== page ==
If you’ve been told by your dentist that you need a dental crown, you may be wondering what that is and what to expect.
A dental crown is a type of restoration that is used to cover or “cap” a tooth. They are often recommended when a tooth has been damaged, lost a lot of its structure, or is severely discolored or mishappening. Dental crowns can be made from a variety of materials that can last five to fifteen years depending on the type and level of crown care.
In this article, we will provide a brief but descriptive guide on dental crowns. As you read, you’ll learn crucial information about these dental restorations regarding their purpose, the various materials and designs you can choose from, and what to expect from the procedure. To close, we’ll detail how to take care of your dental crowns to ensure their longevity and optimal dental health for you.
What Are Dental Crowns?
Dental crowns are one of the most common dental restorations people receive alongside fillings, dental implants, and bridges.
In essence, a dental crown is a type of cap or cover that is strategically placed over a portion or all of your natural teeth. The overarching purpose of this is usually to provide some degree of coverage and/or protection for the natural tooth and any other dental restorations underneath.
While this is a good overview of what dental crowns do, there is a longer list of more specific reasons why you might need a dental crown. The most common include:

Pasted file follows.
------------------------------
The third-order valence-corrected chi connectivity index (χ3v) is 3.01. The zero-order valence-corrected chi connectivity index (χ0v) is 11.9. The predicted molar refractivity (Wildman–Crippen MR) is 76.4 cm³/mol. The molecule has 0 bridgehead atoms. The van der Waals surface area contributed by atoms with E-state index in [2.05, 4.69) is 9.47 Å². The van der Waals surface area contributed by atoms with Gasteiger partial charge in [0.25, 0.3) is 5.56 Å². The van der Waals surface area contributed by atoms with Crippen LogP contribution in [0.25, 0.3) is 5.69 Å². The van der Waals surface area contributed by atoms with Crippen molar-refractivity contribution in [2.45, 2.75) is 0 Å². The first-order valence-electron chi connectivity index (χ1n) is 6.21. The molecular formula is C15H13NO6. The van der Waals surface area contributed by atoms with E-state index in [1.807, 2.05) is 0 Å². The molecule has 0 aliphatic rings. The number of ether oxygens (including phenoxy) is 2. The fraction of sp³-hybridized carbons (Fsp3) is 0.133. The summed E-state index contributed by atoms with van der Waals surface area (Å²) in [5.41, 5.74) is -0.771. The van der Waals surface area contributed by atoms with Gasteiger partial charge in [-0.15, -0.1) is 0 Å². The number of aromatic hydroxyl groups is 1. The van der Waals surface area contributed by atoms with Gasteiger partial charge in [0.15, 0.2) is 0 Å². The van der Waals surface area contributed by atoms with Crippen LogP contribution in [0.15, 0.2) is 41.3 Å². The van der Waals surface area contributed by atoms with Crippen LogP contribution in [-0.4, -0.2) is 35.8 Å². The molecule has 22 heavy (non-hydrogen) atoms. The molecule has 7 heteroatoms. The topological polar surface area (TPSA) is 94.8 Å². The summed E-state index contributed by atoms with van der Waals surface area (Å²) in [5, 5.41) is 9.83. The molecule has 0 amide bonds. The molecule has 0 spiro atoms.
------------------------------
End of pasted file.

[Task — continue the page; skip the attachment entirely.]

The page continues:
- Providing structural support and protection to a weak tooth that might be decaying or significantly cracked
- Covering other dental restorations, such as a dental implant or filling
- Covering a past dental surgery, such as a root canal
- Covering a tooth that is visually unappealing (ex. mishappen or severely discolored/stained)
- Restoring a tooth that is broken or significantly worn down
- Providing structural support for a dental bridge
So, if a dentist Dr. Rizzo recommends you receive a dental crown, it is probably for one (or multiple) of the reasons listed above and no cause for concern.
What Types of Dental Crowns Exist?
Despite the fact that dental crowns are all created and applied for generally the same reasons (i.e. protection and structure), they are not all made the same.
Individuals may receive one of two types of dental crowns:
- Standard dental crowns: these cover the entire tooth
- ¾ dental crowns: as the name implies, these only cover 3/4thof the tooth
Most individuals receive a traditional or standard dental crown, but ¾ dental crowns are becoming increasingly popular. This design is similar to a dental inlay and is chosen in scenarios where the patient has a healthy and strong tooth structure that does not need to be covered entirely by the crown.
In addition to these two types of crown designs, dental crowns can be made from a significant range of materials, including:
- Metal (ex. gold, palladium, nickel, chromium, zirconia)
- Porcelain-fused-to-metal (PFM)
- Pressed ceramic